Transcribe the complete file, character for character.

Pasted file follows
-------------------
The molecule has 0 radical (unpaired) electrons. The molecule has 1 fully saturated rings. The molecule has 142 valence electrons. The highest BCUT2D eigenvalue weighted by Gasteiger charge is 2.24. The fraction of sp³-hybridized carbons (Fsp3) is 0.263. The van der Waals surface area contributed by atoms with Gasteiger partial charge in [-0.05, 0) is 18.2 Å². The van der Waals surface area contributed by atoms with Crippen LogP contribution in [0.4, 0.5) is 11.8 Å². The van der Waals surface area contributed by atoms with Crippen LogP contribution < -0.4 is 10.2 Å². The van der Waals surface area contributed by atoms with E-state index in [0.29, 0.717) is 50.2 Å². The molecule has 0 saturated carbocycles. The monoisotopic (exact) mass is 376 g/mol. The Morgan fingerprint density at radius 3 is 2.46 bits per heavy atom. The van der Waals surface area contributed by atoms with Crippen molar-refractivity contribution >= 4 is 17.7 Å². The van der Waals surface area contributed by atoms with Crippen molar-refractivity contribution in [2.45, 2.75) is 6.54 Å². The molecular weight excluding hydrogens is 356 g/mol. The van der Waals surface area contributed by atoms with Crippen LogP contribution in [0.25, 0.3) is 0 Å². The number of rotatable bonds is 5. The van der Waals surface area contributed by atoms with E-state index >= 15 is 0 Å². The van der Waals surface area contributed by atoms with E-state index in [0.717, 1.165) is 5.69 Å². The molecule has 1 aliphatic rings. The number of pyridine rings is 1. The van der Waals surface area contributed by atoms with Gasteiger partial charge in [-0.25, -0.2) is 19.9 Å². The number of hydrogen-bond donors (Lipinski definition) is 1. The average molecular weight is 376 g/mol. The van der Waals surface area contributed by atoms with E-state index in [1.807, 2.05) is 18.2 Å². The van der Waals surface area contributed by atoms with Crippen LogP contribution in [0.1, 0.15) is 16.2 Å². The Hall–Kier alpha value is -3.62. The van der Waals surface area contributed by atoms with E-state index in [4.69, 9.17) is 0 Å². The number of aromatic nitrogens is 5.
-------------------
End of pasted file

The molecule has 0 radical (unpaired) electrons. The molecule has 1 fully saturated rings. The molecule has 142 valence electrons. The highest BCUT2D eigenvalue weighted by Gasteiger charge is 2.24. The fraction of sp³-hybridized carbons (Fsp3) is 0.263. The van der Waals surface area contributed by atoms with Gasteiger partial charge in [-0.05, 0) is 18.2 Å². The van der Waals surface area contributed by atoms with Crippen LogP contribution in [0.4, 0.5) is 11.8 Å². The van der Waals surface area contributed by atoms with Crippen LogP contribution < -0.4 is 10.2 Å². The van der Waals surface area contributed by atoms with E-state index in [0.29, 0.717) is 50.2 Å². The molecule has 0 saturated carbocycles. The monoisotopic (exact) mass is 376 g/mol. The Morgan fingerprint density at radius 3 is 2.46 bits per heavy atom. The van der Waals surface area contributed by atoms with Crippen molar-refractivity contribution >= 4 is 17.7 Å². The van der Waals surface area contributed by atoms with Crippen molar-refractivity contribution in [2.45, 2.75) is 6.54 Å². The molecular weight excluding hydrogens is 356 g/mol. The van der Waals surface area contributed by atoms with Crippen LogP contribution in [0.25, 0.3) is 0 Å². The number of rotatable bonds is 5. The van der Waals surface area contributed by atoms with E-state index >= 15 is 0 Å². The van der Waals surface area contributed by atoms with E-state index in [0.717, 1.165) is 5.69 Å². The molecule has 1 aliphatic rings. The number of pyridine rings is 1. The van der Waals surface area contributed by atoms with Gasteiger partial charge in [-0.25, -0.2) is 19.9 Å². The number of hydrogen-bond donors (Lipinski definition) is 1. The average molecular weight is 376 g/mol. The van der Waals surface area contributed by atoms with E-state index in [1.807, 2.05) is 18.2 Å². The van der Waals surface area contributed by atoms with Crippen LogP contribution in [0.1, 0.15) is 16.2 Å². The Hall–Kier alpha value is -3.62. The van der Waals surface area contributed by atoms with E-state index in [4.69, 9.17) is 0 Å². The number of aromatic nitrogens is 5.